And then, some great progress this week on introducing our bi-weekly newsletter. So this will be going out to the wait list, it’s going to help drive excitement, allow us to distribute content out to those people who are on our 25,000, close to 26,000 person wait-list now. And keep them engaged as we eventually get to the point where we can provide a purchase pathway for them. Also, and I’m angry that my emoji did not show up here. That’s supposed to be a robotic flexing arm, because the weekly emails are now auto distributed according to the customer’s actual status in the program. So we have a series of weekly emails that go out to, basically help people follow along in the program. Week-1 is all about understanding where you are, weeks 2 and 3 are about exploration, week 4 is about optimization. And Mike has been manually timing these emails, based on all the information that he can get his hands on. But it’s insufficient because we can’t quite tell in real-time through that manual technique whether someone has paused, whether they’re actually on track, whether they’ve had a sensor issue, etc… Jeremy in particular, and everyone else who has worked on getting the data set up so that we can do this, thank you. And this is going to be a huge improvement for sure, in Mike’s life, and also in generally automating the program that we’re building here.
Some other things you may see here, some interesting logos, like That 70’s Show, we’ve had some very cool people join our program, not gonna name names, but that’s a little Easter egg there. We’ve got, again some people from Bulletproof who quite high up, I would say, and generally very interesting. So hopefully we’ll see some stuff surfacing on social from those folks in the next few weeks.
We’ve got, in the bottom right there, we’ve been iterating on the performance covers and got some color waves introduced, that I received samples for yesterday and so I’m going to distribute those out. Generally, this is going to be an ongoing project as well. Look out for different colors, send in suggestions, if there’s something that you’d like to see in the performance covers, this is a really key branding opportunity for us. And we want to own and continue to iterate on this in a meaningful way.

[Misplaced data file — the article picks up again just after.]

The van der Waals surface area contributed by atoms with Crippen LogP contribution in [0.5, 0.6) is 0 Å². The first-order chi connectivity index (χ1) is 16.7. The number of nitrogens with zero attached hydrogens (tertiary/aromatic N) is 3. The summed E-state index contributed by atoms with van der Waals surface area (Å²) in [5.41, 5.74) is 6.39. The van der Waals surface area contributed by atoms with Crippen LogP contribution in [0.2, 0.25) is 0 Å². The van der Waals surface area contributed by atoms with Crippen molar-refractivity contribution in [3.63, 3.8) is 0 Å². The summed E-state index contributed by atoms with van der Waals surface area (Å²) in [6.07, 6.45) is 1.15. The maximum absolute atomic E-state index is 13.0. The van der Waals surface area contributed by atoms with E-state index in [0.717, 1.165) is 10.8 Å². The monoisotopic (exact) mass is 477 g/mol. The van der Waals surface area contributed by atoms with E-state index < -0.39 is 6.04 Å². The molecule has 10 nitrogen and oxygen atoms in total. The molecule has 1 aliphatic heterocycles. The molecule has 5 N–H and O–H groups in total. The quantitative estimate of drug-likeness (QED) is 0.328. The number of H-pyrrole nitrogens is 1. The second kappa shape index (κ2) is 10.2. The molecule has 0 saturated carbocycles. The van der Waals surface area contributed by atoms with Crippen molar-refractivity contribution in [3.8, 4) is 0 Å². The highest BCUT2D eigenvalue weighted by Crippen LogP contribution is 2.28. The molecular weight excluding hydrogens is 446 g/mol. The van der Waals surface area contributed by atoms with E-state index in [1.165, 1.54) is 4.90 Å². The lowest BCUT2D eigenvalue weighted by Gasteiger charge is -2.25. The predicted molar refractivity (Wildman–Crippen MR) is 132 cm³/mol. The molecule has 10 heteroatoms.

And then, check out all of the Peloton comparisons we’ve gotten this week. This isn’t even all of them, but Peloton is a company that has an extremely elegant user interface and user experience. They have a hardware and software play and they’re obviously dominating right now. And so, to be compared head-to-head with Peloton level health and fitness cultishness is one of the highest, sort of compliments we can get. And it happened multiple times. It also seems that we have an instructor out there in the wild using our patch, potentially even using our program, so we need to track them down. But this is fantastic. Shout out to everybody who contributed to all the progress this week. And any questions on what’s on the slide? Cool. And as always, if I missed something, I’m sorry. There’s just a lot happening and it’s sometimes hard to go back and realize, oh yeah, that was this week, not last week. So thanks everybody. Okay, this is a generic milestones-to-track slide for the new people on the call. Basically, the big milestones are, we want to roll out pre-orders, basically in a sustainable way, such that we can get links out and have a distributed Standby List for those people that have ordered and get them the best information about when they can expect to receive their order. And then we want to get launch ready, obviously, for our full feature set, such that we can distribute a webpage where you can go on and anyone can purchase, in the near future. Looking to do that by the end of the year. And then we want to secure a next generation hardware partnerships. So, really had some great conversations this week on this topic as well. And the hardware industry is moving quite quickly. And it’s going to be really awesome because we are the bow wave for that hardware. Without Levels producing the marketplace for general wellness and performance there is no way for a company to produce and confidently introduce next generation hardware for this purpose because no one knows that it matters. And so Levels is the company that is educating the world on metabolic fitness. I think we’re making great progress on that one.